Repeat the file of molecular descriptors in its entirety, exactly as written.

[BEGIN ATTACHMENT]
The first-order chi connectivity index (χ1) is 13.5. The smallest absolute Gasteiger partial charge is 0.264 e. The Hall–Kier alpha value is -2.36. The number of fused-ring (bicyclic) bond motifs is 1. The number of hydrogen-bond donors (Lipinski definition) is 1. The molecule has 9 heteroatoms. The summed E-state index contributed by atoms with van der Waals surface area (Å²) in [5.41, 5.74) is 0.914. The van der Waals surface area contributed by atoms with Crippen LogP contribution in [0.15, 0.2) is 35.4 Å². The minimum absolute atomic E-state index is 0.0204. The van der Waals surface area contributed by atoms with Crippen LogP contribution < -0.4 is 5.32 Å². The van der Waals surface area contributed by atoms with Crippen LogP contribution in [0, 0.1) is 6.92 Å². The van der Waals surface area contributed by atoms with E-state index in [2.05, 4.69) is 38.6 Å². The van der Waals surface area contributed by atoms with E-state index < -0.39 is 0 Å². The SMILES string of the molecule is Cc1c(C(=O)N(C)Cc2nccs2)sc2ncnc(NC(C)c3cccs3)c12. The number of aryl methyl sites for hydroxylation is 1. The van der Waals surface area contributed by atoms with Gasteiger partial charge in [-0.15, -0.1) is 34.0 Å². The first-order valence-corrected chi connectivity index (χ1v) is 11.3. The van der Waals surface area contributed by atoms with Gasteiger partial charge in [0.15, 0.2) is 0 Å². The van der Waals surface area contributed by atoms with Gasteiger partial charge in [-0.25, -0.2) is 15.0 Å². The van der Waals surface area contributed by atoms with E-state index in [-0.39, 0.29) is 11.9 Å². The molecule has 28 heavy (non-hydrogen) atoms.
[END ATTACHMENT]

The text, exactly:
The first-order chi connectivity index (χ1) is 13.5. The smallest absolute Gasteiger partial charge is 0.264 e. The Hall–Kier alpha value is -2.36. The number of fused-ring (bicyclic) bond motifs is 1. The number of hydrogen-bond donors (Lipinski definition) is 1. The molecule has 9 heteroatoms. The summed E-state index contributed by atoms with van der Waals surface area (Å²) in [5.41, 5.74) is 0.914. The van der Waals surface area contributed by atoms with Crippen LogP contribution in [0.15, 0.2) is 35.4 Å². The minimum absolute atomic E-state index is 0.0204. The van der Waals surface area contributed by atoms with Crippen LogP contribution < -0.4 is 5.32 Å². The van der Waals surface area contributed by atoms with Crippen LogP contribution in [0, 0.1) is 6.92 Å². The van der Waals surface area contributed by atoms with E-state index in [2.05, 4.69) is 38.6 Å². The van der Waals surface area contributed by atoms with E-state index < -0.39 is 0 Å². The SMILES string of the molecule is Cc1c(C(=O)N(C)Cc2nccs2)sc2ncnc(NC(C)c3cccs3)c12. The number of aryl methyl sites for hydroxylation is 1. The van der Waals surface area contributed by atoms with Gasteiger partial charge in [-0.15, -0.1) is 34.0 Å². The first-order valence-corrected chi connectivity index (χ1v) is 11.3. The van der Waals surface area contributed by atoms with Gasteiger partial charge in [0.15, 0.2) is 0 Å². The van der Waals surface area contributed by atoms with Gasteiger partial charge in [-0.25, -0.2) is 15.0 Å². The van der Waals surface area contributed by atoms with E-state index in [-0.39, 0.29) is 11.9 Å². The molecule has 28 heavy (non-hydrogen) atoms.